Here's Who Inherited Tom Petty's Money After His Death

Tom Petty's sudden death at the age of 66 in October of 2017 from an accidental overdose came as a shock. The American musician's songs had been staples of rock radio since the late-1970s, and Petty had just wrapped up a 40th-anniversary tour with his band, Tom Petty and The Heartbreakers. In his final interview, with the Los Angeles Times, Petty said he hoped to soon release an extended edition of his 1994 album "Wildflowers" and tour in support of it.

Then the news trickled out that Petty had been rushed to the hospital. It didn't sound good. According to TMZ, he was found in his home unconscious and in full cardiac arrest. By the time he arrived at the hospital, the man who wrote the soundtrack to much of American life had no brain activity. His family took him off of life support. He died on October 2, the day after he was found unconscious.

Petty left behind his second wife, Dana York Petty, a step-son named Dylan, and two adult daughters, Adria and AnnaKim, from his first wife of 22 years, Jane Benyo, according to Biography. Petty and York married in 2001, according to Rolling Stone. It was Dana, Adria, and AnnaKim who inherited Petty's estate, but the wording in his will led to legal battles between the women.

Tom Petty's daughters sued his widow

According to the law firm Holstrom Block & Parke, Petty named his wife the sole trustee of his estate. That included publishing rights to his voluminous music catalog. Per the will, his daughters were to have input as to how to best manage all of that going forward. The issue, then, was that Petty did not specify how three parties involved in managing his legacy should make decisions going forward.

As these things often do when a lot of money is on the line, there were disputes about how things were being handled and the women took the situation to the courts. According to Rolling Stone, the daughters sued their step-mom for $5 million, claiming she was not allowing their will-stipulated "equal participation," which they interpreted as allowing them each a controlling vote alongside Dana York Petty in determining the decisions of the estate.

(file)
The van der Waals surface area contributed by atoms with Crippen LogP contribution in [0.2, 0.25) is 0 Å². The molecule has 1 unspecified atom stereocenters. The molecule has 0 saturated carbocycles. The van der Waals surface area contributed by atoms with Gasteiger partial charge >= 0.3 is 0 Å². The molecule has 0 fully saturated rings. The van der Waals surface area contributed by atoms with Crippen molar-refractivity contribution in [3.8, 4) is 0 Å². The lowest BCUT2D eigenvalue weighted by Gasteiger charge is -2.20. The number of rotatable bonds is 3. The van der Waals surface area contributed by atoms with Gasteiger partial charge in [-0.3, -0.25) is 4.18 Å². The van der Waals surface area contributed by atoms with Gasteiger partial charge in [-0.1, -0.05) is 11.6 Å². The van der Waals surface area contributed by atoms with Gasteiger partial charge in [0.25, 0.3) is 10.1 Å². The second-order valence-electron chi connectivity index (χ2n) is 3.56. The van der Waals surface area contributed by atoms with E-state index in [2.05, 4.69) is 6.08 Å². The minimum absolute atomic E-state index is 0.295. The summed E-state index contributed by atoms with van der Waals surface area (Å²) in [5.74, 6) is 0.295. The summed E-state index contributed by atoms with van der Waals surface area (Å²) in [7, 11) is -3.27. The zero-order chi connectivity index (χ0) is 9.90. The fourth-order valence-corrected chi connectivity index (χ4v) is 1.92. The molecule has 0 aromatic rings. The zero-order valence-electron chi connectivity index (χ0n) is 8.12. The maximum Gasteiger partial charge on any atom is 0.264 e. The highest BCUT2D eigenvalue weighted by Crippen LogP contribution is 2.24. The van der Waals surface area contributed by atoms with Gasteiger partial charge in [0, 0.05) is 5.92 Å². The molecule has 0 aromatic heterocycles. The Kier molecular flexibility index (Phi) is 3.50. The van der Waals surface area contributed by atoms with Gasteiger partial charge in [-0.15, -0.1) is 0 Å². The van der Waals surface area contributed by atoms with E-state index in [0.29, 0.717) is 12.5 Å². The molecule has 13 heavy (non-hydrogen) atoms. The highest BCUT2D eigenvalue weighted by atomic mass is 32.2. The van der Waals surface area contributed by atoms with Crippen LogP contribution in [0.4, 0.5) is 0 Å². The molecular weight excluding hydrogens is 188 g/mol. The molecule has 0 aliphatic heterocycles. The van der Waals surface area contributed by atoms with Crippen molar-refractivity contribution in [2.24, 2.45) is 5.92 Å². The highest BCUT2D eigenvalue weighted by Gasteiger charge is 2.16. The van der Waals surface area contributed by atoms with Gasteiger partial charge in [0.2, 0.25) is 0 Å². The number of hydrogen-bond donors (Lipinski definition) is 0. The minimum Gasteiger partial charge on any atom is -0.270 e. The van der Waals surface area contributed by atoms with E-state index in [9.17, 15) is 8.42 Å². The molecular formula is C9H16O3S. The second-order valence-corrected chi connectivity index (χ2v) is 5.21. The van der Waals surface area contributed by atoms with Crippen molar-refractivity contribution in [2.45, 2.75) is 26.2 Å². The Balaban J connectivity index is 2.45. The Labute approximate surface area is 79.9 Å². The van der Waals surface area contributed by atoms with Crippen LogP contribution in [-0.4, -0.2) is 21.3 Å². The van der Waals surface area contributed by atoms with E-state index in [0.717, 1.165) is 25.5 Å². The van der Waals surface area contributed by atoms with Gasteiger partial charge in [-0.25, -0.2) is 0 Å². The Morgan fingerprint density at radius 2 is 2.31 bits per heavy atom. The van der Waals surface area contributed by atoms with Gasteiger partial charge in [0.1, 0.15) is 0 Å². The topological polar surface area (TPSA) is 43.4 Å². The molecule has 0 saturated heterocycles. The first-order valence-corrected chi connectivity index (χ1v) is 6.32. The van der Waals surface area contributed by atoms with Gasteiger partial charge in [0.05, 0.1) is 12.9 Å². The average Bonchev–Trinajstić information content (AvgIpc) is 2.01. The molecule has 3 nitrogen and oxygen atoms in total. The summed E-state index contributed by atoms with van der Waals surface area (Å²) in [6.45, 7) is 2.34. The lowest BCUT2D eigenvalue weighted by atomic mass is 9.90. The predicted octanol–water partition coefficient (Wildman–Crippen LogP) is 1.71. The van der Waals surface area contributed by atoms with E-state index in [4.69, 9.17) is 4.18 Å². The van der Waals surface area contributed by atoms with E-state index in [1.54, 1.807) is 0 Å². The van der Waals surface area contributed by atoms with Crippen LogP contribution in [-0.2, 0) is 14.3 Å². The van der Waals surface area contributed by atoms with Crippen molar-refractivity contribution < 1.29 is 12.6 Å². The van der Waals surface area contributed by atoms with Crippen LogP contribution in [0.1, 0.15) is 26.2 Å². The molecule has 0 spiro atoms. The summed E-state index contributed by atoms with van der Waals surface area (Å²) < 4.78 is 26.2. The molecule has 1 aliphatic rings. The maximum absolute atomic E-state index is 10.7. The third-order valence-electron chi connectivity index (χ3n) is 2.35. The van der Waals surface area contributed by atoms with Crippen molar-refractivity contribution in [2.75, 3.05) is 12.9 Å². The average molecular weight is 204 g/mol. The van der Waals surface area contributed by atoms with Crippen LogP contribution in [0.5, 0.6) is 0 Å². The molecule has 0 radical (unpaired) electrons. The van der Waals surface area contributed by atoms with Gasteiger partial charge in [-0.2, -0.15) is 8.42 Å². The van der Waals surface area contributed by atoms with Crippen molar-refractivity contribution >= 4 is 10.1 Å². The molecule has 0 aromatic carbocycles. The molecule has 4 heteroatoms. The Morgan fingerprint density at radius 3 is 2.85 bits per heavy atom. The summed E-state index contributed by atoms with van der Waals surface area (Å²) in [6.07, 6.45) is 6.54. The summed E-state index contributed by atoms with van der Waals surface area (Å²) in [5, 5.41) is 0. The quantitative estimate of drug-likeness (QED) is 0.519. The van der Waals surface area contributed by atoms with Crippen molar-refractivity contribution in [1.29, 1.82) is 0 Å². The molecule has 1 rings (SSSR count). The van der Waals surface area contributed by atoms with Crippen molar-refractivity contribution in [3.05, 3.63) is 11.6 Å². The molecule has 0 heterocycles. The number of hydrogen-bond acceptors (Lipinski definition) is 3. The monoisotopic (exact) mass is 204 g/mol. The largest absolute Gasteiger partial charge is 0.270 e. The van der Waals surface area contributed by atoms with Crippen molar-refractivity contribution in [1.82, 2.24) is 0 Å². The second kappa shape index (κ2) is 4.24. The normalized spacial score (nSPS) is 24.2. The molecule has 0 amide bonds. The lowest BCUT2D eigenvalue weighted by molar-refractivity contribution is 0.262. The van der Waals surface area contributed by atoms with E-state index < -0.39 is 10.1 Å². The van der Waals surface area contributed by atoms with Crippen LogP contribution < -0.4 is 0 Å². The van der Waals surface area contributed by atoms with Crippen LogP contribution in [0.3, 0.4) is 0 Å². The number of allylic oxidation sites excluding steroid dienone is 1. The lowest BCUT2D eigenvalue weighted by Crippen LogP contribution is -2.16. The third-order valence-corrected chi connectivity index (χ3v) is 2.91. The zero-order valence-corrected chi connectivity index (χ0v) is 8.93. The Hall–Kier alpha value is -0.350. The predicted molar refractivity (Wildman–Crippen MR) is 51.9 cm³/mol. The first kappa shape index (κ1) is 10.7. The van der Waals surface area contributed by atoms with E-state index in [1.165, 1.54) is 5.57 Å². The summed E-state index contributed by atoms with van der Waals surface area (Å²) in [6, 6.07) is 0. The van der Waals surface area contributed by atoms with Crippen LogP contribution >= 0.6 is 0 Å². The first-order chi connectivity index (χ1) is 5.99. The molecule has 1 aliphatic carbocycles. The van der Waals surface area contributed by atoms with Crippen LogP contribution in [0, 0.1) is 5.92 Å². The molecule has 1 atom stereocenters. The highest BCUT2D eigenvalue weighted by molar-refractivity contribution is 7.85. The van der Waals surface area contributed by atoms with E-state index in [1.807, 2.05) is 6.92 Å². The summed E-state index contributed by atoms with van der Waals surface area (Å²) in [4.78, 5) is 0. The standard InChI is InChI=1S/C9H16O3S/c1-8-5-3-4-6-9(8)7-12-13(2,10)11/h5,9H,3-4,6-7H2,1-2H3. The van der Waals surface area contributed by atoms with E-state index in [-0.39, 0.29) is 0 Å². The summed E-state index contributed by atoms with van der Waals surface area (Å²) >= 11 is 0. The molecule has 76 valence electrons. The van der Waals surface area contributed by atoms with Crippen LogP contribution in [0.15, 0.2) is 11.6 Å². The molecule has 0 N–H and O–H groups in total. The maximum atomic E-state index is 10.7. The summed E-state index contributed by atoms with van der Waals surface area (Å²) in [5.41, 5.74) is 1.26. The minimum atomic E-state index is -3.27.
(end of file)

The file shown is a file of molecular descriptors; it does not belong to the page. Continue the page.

"This misguided and meritless lawsuit sadly demonstrates exactly why Tom Petty designated his wife to be the sole trustee with authority to manage his estate," Dana York Petty's attorney, Adam Streisand, told Variety.

His wife and daughters later came to a settlement

In 2019, a settlement agreement was reached that appeared to give Petty's daughters equal say in managing his estate. According to the Los Angeles Times, Petty's daughters and his widow released a joint statement that said, "We are pleased to announce the formation of Tom Petty Legacy LLC to manage all aspects of Tom's legacy. We are committed to honoring Tom's voice, music, integrity, and his charitable spirit."

The statement also said that Petty's wife and daughters had gotten over any bad blood, adding, "they have resolved their differences and dismissed all litigation matters that had been filed related to Tom's estate. Each of them sincerely regrets that in their intense grief over Tom's tragic death, actions were taken that were hurtful to one another."

The three women also announced in the statement that they had hired a new management team to guide Petty's legacy. Petty's posthumous releases have been prolific (via AllMusic) and include a number of compilation albums, as well as an upcoming collection of Tom Petty and the Heartbreakers live recordings at their 1997 residency at the Fillmore in San Francisco, according to Ultimate Classic Rock.